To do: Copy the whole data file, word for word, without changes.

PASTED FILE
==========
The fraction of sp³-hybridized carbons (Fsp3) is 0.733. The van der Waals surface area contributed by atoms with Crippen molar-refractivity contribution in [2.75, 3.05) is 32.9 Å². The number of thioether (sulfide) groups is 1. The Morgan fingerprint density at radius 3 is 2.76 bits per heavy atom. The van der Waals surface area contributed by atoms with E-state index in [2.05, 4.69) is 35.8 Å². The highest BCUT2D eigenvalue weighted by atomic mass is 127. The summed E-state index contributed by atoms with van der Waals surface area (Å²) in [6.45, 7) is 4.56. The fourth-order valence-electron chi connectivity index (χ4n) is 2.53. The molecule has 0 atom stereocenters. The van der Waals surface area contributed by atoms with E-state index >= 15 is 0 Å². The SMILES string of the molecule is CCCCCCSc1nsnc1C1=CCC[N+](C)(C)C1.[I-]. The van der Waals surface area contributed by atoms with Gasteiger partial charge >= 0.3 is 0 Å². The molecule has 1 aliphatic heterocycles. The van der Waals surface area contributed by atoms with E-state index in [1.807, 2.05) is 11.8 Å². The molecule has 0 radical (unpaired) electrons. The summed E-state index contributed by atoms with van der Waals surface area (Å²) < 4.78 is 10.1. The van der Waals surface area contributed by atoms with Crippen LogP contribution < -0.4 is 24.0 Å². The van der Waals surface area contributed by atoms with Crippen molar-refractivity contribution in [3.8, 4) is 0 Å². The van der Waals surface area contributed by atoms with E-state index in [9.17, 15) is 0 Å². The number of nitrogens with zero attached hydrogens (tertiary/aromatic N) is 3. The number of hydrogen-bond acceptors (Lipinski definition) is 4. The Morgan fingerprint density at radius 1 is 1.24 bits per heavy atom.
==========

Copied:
The fraction of sp³-hybridized carbons (Fsp3) is 0.733. The van der Waals surface area contributed by atoms with Crippen molar-refractivity contribution in [2.75, 3.05) is 32.9 Å². The number of thioether (sulfide) groups is 1. The Morgan fingerprint density at radius 3 is 2.76 bits per heavy atom. The van der Waals surface area contributed by atoms with E-state index in [2.05, 4.69) is 35.8 Å². The highest BCUT2D eigenvalue weighted by atomic mass is 127. The summed E-state index contributed by atoms with van der Waals surface area (Å²) in [6.45, 7) is 4.56. The fourth-order valence-electron chi connectivity index (χ4n) is 2.53. The molecule has 0 atom stereocenters. The van der Waals surface area contributed by atoms with E-state index >= 15 is 0 Å². The SMILES string of the molecule is CCCCCCSc1nsnc1C1=CCC[N+](C)(C)C1.[I-]. The van der Waals surface area contributed by atoms with Gasteiger partial charge >= 0.3 is 0 Å². The molecule has 1 aliphatic heterocycles. The van der Waals surface area contributed by atoms with E-state index in [1.807, 2.05) is 11.8 Å². The molecule has 0 radical (unpaired) electrons. The summed E-state index contributed by atoms with van der Waals surface area (Å²) < 4.78 is 10.1. The van der Waals surface area contributed by atoms with Crippen LogP contribution < -0.4 is 24.0 Å². The van der Waals surface area contributed by atoms with Crippen molar-refractivity contribution in [3.8, 4) is 0 Å². The van der Waals surface area contributed by atoms with E-state index in [9.17, 15) is 0 Å². The number of nitrogens with zero attached hydrogens (tertiary/aromatic N) is 3. The number of hydrogen-bond acceptors (Lipinski definition) is 4. The Morgan fingerprint density at radius 1 is 1.24 bits per heavy atom.